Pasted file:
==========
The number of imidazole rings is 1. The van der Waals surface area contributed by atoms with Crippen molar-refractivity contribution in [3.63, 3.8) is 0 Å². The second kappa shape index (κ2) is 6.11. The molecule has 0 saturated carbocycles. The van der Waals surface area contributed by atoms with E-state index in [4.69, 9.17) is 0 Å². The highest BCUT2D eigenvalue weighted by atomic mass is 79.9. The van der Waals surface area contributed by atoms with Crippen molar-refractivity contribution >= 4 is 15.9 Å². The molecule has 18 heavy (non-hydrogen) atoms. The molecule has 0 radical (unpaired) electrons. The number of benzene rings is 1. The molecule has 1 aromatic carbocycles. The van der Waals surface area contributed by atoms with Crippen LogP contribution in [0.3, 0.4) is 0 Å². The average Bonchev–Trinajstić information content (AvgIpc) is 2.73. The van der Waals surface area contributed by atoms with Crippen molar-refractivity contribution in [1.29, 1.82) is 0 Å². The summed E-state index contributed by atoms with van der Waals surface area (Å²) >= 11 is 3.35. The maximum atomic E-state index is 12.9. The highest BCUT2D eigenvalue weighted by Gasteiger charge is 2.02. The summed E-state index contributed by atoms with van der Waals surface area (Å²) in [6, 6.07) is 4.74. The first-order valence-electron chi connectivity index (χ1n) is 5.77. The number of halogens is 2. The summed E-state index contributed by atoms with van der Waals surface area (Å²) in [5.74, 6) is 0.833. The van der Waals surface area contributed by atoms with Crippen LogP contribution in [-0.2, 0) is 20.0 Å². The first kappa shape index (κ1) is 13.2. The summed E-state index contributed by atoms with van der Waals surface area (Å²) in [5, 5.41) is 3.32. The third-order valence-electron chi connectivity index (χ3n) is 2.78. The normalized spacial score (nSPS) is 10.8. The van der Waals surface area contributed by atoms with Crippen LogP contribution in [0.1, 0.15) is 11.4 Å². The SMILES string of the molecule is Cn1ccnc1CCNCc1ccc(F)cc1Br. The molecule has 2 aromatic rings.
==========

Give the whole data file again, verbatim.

The number of imidazole rings is 1. The van der Waals surface area contributed by atoms with Crippen molar-refractivity contribution in [3.63, 3.8) is 0 Å². The second kappa shape index (κ2) is 6.11. The molecule has 0 saturated carbocycles. The van der Waals surface area contributed by atoms with E-state index in [4.69, 9.17) is 0 Å². The highest BCUT2D eigenvalue weighted by atomic mass is 79.9. The van der Waals surface area contributed by atoms with Crippen molar-refractivity contribution >= 4 is 15.9 Å². The molecule has 18 heavy (non-hydrogen) atoms. The molecule has 0 radical (unpaired) electrons. The number of benzene rings is 1. The molecule has 1 aromatic carbocycles. The van der Waals surface area contributed by atoms with Crippen LogP contribution in [0.3, 0.4) is 0 Å². The average Bonchev–Trinajstić information content (AvgIpc) is 2.73. The van der Waals surface area contributed by atoms with Crippen molar-refractivity contribution in [1.29, 1.82) is 0 Å². The summed E-state index contributed by atoms with van der Waals surface area (Å²) >= 11 is 3.35. The maximum atomic E-state index is 12.9. The highest BCUT2D eigenvalue weighted by Gasteiger charge is 2.02. The summed E-state index contributed by atoms with van der Waals surface area (Å²) in [6, 6.07) is 4.74. The first-order valence-electron chi connectivity index (χ1n) is 5.77. The number of halogens is 2. The summed E-state index contributed by atoms with van der Waals surface area (Å²) in [5.74, 6) is 0.833. The van der Waals surface area contributed by atoms with Crippen LogP contribution in [-0.2, 0) is 20.0 Å². The first kappa shape index (κ1) is 13.2. The summed E-state index contributed by atoms with van der Waals surface area (Å²) in [5, 5.41) is 3.32. The third-order valence-electron chi connectivity index (χ3n) is 2.78. The normalized spacial score (nSPS) is 10.8. The van der Waals surface area contributed by atoms with Crippen LogP contribution in [0.1, 0.15) is 11.4 Å². The SMILES string of the molecule is Cn1ccnc1CCNCc1ccc(F)cc1Br. The molecule has 2 aromatic rings.